Posts Tagged ‘ Miscellaneous Statistics ’

What hypothesis testing is all about. (Hint: It’s not what you think.)

March 2, 2015
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What hypothesis testing is all about.  (Hint:  It’s not what you think.)

I’ve said it before but it’s worth saying again. The conventional view: Hyp testing is all about rejection. The idea is that if you reject the null hyp at the 5% level, you have a win, you have learned that a certain null model is false and science has progressed, either in the glamorous “scientific […] The post What hypothesis testing is all about. (Hint: It’s not what you think.)…

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“Precise Answers to the Wrong Questions”

March 1, 2015
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Our friend K? (not to be confused with X) seeks pre-feedback on this talk: Can we get a mathematical framework for applying statistics that better facilitates communication with non-statisticians as well as helps statisticians avoid getting “precise answers to the wrong questions*”? Applying statistics involves communicating with non-statisticians so that we grasp their applied problems […] The post “Precise Answers to the Wrong Questions” appeared first on Statistical Modeling, Causal…

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“The harm done by tests of significance” (article from 1994 in the journal, “Accident Analysis and Prevention”)

February 27, 2015
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Ezra Hauer writes: In your January 2013 Commentary (Epidemiology) you say that “…misunderstanding persists even in high-stakes settings.” Attached is an older paper illustrating some such. “It is like trying to sink a battleship by...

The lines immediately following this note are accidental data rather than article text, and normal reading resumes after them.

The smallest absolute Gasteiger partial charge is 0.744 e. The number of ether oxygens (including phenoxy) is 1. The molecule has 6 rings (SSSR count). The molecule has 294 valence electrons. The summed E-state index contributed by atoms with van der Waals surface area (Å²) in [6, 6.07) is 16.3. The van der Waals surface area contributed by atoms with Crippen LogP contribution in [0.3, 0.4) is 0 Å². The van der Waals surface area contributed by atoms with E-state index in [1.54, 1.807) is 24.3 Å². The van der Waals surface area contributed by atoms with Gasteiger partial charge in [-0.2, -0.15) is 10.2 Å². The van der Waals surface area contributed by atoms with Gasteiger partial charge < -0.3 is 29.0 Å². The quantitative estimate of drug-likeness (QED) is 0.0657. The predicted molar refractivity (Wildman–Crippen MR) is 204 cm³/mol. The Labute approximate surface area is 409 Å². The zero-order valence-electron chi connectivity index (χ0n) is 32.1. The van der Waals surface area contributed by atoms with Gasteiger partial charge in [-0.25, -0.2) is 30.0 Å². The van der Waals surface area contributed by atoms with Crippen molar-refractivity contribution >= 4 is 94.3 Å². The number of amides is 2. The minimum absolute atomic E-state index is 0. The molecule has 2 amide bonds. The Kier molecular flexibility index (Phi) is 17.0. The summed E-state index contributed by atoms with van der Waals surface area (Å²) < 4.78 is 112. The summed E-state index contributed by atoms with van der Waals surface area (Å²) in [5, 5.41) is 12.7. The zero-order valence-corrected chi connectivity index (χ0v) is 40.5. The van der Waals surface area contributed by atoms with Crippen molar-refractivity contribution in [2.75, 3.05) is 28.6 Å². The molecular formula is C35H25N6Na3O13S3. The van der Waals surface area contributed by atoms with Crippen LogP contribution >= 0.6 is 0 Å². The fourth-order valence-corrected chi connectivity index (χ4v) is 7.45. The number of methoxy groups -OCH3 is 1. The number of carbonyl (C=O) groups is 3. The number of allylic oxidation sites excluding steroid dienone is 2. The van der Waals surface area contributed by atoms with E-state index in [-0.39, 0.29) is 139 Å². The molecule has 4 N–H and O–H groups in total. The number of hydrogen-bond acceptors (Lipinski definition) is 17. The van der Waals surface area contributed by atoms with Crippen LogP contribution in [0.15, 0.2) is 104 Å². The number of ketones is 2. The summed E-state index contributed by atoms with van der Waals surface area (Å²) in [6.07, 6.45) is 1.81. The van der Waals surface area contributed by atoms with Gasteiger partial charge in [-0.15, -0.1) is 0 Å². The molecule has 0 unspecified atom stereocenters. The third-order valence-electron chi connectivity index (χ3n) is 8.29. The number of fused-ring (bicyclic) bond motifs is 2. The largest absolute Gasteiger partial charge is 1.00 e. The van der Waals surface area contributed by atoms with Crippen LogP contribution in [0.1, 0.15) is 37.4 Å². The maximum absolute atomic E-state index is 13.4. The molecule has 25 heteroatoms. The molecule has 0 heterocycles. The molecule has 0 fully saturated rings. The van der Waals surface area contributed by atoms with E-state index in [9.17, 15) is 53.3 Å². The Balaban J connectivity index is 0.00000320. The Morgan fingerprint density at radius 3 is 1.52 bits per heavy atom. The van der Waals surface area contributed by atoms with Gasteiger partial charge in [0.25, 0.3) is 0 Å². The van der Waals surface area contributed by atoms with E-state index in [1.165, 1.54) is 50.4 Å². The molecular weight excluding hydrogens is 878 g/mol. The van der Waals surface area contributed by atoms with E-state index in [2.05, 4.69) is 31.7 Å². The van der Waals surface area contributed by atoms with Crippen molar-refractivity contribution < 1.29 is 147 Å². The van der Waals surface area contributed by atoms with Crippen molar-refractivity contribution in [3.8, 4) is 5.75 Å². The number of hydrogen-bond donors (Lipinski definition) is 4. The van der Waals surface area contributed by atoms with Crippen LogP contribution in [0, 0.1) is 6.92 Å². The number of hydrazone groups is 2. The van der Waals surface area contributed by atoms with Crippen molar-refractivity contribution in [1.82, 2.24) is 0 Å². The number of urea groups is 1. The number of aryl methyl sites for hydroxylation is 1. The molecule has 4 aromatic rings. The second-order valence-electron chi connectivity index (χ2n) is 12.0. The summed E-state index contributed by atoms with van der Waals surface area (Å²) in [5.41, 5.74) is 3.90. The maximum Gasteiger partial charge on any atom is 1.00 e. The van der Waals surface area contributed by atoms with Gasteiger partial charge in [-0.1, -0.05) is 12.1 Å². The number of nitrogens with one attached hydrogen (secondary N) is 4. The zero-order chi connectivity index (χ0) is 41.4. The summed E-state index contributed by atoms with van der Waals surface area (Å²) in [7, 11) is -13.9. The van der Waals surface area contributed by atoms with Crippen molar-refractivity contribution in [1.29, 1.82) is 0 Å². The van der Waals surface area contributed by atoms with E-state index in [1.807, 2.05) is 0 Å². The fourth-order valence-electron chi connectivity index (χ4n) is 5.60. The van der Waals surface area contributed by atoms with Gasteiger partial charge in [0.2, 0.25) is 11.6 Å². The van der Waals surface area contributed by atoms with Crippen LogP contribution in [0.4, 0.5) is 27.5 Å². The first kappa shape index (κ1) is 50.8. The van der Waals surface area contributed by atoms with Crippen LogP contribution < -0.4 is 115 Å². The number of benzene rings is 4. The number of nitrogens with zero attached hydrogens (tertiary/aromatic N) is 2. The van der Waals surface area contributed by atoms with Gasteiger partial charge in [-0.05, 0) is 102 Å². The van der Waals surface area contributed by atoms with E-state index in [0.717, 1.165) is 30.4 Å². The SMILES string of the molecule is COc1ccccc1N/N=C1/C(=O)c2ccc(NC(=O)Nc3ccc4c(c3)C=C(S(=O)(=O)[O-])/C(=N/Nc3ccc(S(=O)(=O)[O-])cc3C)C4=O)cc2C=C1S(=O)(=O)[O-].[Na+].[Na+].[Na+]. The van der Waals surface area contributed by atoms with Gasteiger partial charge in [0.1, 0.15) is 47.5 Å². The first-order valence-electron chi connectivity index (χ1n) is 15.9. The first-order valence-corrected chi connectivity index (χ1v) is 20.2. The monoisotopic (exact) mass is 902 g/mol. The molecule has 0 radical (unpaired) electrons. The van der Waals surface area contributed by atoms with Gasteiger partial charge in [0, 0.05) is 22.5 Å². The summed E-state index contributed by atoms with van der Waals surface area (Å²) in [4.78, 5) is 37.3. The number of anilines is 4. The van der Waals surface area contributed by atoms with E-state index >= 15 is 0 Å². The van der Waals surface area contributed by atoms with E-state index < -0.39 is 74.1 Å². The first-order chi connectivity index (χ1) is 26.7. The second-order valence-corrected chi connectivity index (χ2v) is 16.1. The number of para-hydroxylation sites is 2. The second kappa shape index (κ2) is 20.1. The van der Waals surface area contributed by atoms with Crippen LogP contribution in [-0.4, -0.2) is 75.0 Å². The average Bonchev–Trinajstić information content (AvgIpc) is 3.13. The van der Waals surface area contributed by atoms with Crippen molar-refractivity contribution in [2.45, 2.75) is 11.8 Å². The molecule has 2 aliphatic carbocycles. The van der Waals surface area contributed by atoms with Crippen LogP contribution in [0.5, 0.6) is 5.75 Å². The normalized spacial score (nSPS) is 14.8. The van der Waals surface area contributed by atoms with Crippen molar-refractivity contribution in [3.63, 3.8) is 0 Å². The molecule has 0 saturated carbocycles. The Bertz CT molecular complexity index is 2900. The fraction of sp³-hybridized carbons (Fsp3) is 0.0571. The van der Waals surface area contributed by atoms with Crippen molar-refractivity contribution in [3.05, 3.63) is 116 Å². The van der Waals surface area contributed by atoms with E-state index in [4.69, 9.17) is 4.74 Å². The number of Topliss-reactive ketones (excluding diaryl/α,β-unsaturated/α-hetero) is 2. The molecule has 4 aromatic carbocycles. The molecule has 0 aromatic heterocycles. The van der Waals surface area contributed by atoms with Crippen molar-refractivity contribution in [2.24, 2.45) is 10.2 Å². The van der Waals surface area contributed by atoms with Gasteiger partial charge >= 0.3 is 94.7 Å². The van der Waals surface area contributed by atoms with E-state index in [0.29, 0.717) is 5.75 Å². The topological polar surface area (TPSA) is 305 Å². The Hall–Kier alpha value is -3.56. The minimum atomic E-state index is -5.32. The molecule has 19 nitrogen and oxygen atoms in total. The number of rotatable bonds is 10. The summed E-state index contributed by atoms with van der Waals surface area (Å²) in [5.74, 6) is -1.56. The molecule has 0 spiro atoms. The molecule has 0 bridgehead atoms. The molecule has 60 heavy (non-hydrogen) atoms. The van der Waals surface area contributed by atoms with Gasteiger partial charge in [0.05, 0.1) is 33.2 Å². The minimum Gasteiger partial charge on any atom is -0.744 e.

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“A small but growing collection of studies suggest X” . . . huh?

February 24, 2015
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Lee Beck writes: I’m curious if you have any thoughts on the statistical meaning of sentences like “a small but growing collection of studies suggest [X].” That exact wording comes from this piece in the New Yorker, but I think it’s the sort of expression you often see in science journalism (“small but mounting”, “small […] The post “A small but growing collection of studies suggest X” . . .…

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“Unbiasedness”: You keep using that word. I do not think it means what you think it means. [My talk tomorrow in the Princeton economics department]

February 23, 2015
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“Unbiasedness”:  You keep using that word. I do not think it means what you think it means. [My talk tomorrow in the Princeton economics department]

The talk is tomorrow, Tues 24 Feb, 2:40-4:00pm in 200 Fisher Hall: “Unbiasedness”: You keep using that word. I do not think it means what you think it means. Andrew Gelman, Department of Statistics and Department of Political Science, Columbia University Minimizing bias is the traditional first goal of econometrics. In many cases, though, the […] The post “Unbiasedness”: You keep using that word. I do not think it means…